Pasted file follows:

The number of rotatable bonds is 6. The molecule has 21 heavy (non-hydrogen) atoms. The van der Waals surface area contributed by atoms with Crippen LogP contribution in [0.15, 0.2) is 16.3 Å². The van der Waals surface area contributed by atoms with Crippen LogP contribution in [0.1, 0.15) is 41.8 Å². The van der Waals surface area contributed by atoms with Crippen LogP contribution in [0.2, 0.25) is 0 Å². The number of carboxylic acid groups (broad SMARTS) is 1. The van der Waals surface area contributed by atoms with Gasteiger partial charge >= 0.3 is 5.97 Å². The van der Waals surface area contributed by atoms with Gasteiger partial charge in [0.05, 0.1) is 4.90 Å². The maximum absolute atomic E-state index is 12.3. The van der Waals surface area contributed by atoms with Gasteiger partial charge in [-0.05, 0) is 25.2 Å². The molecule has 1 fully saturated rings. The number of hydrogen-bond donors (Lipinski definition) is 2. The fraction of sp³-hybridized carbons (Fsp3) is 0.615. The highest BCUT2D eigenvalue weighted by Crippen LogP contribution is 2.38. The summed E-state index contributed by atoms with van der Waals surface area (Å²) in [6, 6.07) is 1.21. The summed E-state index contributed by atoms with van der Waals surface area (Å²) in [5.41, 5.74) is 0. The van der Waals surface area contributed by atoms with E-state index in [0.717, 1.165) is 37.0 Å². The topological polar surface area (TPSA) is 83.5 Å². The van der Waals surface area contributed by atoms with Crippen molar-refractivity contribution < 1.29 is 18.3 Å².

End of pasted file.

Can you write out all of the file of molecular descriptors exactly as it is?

The number of rotatable bonds is 6. The molecule has 21 heavy (non-hydrogen) atoms. The van der Waals surface area contributed by atoms with Crippen LogP contribution in [0.15, 0.2) is 16.3 Å². The van der Waals surface area contributed by atoms with Crippen LogP contribution in [0.1, 0.15) is 41.8 Å². The van der Waals surface area contributed by atoms with Crippen LogP contribution in [0.2, 0.25) is 0 Å². The number of carboxylic acid groups (broad SMARTS) is 1. The van der Waals surface area contributed by atoms with Gasteiger partial charge >= 0.3 is 5.97 Å². The van der Waals surface area contributed by atoms with Gasteiger partial charge in [0.05, 0.1) is 4.90 Å². The maximum absolute atomic E-state index is 12.3. The van der Waals surface area contributed by atoms with Gasteiger partial charge in [-0.05, 0) is 25.2 Å². The molecule has 1 fully saturated rings. The number of hydrogen-bond donors (Lipinski definition) is 2. The fraction of sp³-hybridized carbons (Fsp3) is 0.615. The highest BCUT2D eigenvalue weighted by Crippen LogP contribution is 2.38. The summed E-state index contributed by atoms with van der Waals surface area (Å²) in [6, 6.07) is 1.21. The summed E-state index contributed by atoms with van der Waals surface area (Å²) in [5.41, 5.74) is 0. The van der Waals surface area contributed by atoms with E-state index in [0.717, 1.165) is 37.0 Å². The topological polar surface area (TPSA) is 83.5 Å². The van der Waals surface area contributed by atoms with Crippen molar-refractivity contribution < 1.29 is 18.3 Å².